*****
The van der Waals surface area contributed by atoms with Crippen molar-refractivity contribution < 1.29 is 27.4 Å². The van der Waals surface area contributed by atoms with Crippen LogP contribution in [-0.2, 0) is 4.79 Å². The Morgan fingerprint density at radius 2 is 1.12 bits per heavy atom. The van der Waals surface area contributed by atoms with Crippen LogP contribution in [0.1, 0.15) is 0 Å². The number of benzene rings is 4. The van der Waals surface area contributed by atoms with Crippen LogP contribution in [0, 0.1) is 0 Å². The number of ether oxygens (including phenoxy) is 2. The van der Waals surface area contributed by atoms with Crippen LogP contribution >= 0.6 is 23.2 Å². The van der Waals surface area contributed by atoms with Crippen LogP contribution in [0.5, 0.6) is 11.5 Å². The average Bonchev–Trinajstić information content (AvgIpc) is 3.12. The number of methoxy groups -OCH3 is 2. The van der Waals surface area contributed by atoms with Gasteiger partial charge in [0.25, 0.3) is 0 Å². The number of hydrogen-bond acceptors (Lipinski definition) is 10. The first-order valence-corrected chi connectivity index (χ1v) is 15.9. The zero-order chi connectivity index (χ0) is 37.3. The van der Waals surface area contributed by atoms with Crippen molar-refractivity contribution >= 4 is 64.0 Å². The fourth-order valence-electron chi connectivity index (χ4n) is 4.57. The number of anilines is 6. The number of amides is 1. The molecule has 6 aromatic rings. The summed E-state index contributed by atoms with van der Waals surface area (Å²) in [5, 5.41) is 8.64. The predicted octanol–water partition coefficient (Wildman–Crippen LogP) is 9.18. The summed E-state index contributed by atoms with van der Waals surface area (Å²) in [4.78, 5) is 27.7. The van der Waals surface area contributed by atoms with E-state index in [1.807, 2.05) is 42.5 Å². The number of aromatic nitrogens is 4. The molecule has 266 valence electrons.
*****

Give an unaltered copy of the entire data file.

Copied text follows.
The van der Waals surface area contributed by atoms with Crippen molar-refractivity contribution < 1.29 is 27.4 Å². The van der Waals surface area contributed by atoms with Crippen LogP contribution in [-0.2, 0) is 4.79 Å². The Morgan fingerprint density at radius 2 is 1.12 bits per heavy atom. The van der Waals surface area contributed by atoms with Crippen LogP contribution in [0.1, 0.15) is 0 Å². The number of benzene rings is 4. The van der Waals surface area contributed by atoms with Crippen LogP contribution in [0, 0.1) is 0 Å². The number of ether oxygens (including phenoxy) is 2. The van der Waals surface area contributed by atoms with Crippen LogP contribution >= 0.6 is 23.2 Å². The van der Waals surface area contributed by atoms with Crippen LogP contribution in [0.5, 0.6) is 11.5 Å². The average Bonchev–Trinajstić information content (AvgIpc) is 3.12. The number of methoxy groups -OCH3 is 2. The van der Waals surface area contributed by atoms with Gasteiger partial charge in [0.25, 0.3) is 0 Å². The number of hydrogen-bond acceptors (Lipinski definition) is 10. The first-order valence-corrected chi connectivity index (χ1v) is 15.9. The zero-order chi connectivity index (χ0) is 37.3. The van der Waals surface area contributed by atoms with Crippen molar-refractivity contribution >= 4 is 64.0 Å². The fourth-order valence-electron chi connectivity index (χ4n) is 4.57. The number of anilines is 6. The number of amides is 1. The molecule has 6 aromatic rings. The summed E-state index contributed by atoms with van der Waals surface area (Å²) in [5, 5.41) is 8.64. The predicted octanol–water partition coefficient (Wildman–Crippen LogP) is 9.18. The summed E-state index contributed by atoms with van der Waals surface area (Å²) in [4.78, 5) is 27.7. The van der Waals surface area contributed by atoms with E-state index in [1.807, 2.05) is 42.5 Å². The number of aromatic nitrogens is 4. The molecule has 266 valence electrons.